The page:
Sunday Sermon 4th July

The chosen hymns for this week, I will praise you Lord and We have a gospel to proclaim can be found below along with a transcription of the sermon for those who prefer to read.

2 Samuel 5:1-5, 9-10

Mark 6:1-13

I came across a story the other day which I would like to share with you. It is the story of Glenn Cunningham.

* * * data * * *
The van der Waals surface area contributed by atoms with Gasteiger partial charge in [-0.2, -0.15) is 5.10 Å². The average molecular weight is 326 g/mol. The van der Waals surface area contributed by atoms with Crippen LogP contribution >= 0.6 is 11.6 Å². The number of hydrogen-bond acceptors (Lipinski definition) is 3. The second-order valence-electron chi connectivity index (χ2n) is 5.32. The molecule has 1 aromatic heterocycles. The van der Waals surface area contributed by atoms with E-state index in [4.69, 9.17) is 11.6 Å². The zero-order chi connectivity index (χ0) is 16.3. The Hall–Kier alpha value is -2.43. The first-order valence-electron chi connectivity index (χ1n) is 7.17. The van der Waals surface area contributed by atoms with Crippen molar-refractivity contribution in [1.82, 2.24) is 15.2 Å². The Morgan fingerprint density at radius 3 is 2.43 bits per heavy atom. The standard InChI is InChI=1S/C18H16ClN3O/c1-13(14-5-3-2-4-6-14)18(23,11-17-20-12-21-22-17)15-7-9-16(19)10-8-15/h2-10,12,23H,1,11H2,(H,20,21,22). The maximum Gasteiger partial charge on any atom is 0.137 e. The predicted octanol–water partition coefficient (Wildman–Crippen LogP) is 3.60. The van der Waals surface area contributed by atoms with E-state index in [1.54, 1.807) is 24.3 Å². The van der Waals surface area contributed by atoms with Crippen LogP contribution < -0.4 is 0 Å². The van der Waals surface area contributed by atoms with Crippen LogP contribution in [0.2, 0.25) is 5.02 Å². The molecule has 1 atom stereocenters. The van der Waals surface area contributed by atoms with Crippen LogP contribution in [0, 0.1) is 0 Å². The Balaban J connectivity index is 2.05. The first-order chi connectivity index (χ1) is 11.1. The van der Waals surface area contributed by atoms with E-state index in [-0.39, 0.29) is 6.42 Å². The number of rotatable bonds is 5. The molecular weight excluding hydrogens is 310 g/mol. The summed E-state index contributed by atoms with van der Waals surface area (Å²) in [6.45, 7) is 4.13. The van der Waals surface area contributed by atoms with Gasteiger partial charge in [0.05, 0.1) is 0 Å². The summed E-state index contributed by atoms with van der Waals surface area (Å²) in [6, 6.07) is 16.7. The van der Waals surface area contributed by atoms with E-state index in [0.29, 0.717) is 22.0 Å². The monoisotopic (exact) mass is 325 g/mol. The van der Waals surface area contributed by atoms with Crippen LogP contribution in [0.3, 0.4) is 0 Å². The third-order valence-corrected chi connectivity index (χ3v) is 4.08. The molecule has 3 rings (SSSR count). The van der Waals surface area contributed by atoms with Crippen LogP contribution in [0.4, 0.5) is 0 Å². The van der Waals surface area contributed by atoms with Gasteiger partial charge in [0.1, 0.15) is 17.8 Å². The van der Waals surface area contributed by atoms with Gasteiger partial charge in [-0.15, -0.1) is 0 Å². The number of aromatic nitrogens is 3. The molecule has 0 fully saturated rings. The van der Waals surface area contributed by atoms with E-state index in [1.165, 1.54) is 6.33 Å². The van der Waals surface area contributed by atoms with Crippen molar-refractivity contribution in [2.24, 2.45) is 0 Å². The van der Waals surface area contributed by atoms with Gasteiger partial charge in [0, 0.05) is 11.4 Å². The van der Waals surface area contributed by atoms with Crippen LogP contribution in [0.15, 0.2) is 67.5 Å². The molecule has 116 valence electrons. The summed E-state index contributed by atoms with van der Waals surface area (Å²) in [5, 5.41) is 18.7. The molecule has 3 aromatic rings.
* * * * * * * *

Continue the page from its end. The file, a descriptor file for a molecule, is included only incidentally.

In 1916 young Glenn and his brother Floyd were involved in a tragic accident. Their school's pot-bellied stove exploded when the boys struck a match to light it. Somebody had mistakenly filled the can with gasoline instead of kerosene. Both boys were severely burned and had to be dragged from the schoolhouse. Floyd died of his injuries and doctors predicted that Glenn would be permanently crippled. Flesh and muscles were seared from both of Glenn's legs. His toes were burned off of his left foot and the foot's transverse arch was destroyed. Their local doctor recommended amputation of both legs and predicted that Glenn would never walk again. He told the boy's mother that it may have been better had he died. Glenn overheard the remark and decided that day that he WAS going to walk, no matter what. But he couldn't climb from a wheelchair for two years. Then one day he grasped the white wooden pickets of the fence surrounding his home and pulled himself up to his feet. Painfully he stepped, hanging onto the fence. He made his way along the fence, back and forth. He did this the next day and next – every day for weeks. He wore a path along the fence shuffling sideways. But muscles began to knit and grow in his scarred legs and feet. When Glenn could finally walk he decided he would do something else nobody ever expected him to do again – he would learn to run. “It hurt like thunder to walk,” Glenn later said, “but it didn't hurt at all when I ran. So for five or six years, about all I did was run.” At first it looked more like hopping than running. But Glenn ran everywhere he could. He ran around the home. He ran as he did his chores. He ran to and from school (about two miles each way). He never walked when he could run. And after his legs strengthened he continued to run, not because he had to, but now because he wanted to. And run he did. He competed as a runner in high school and college. Then Glenn went on to compete in the 1932 and 1936 Olympics. He set world records for the mile run in 1934 and 1938. By the time he retired from competition, Glenn amassed a mountain of records and awards.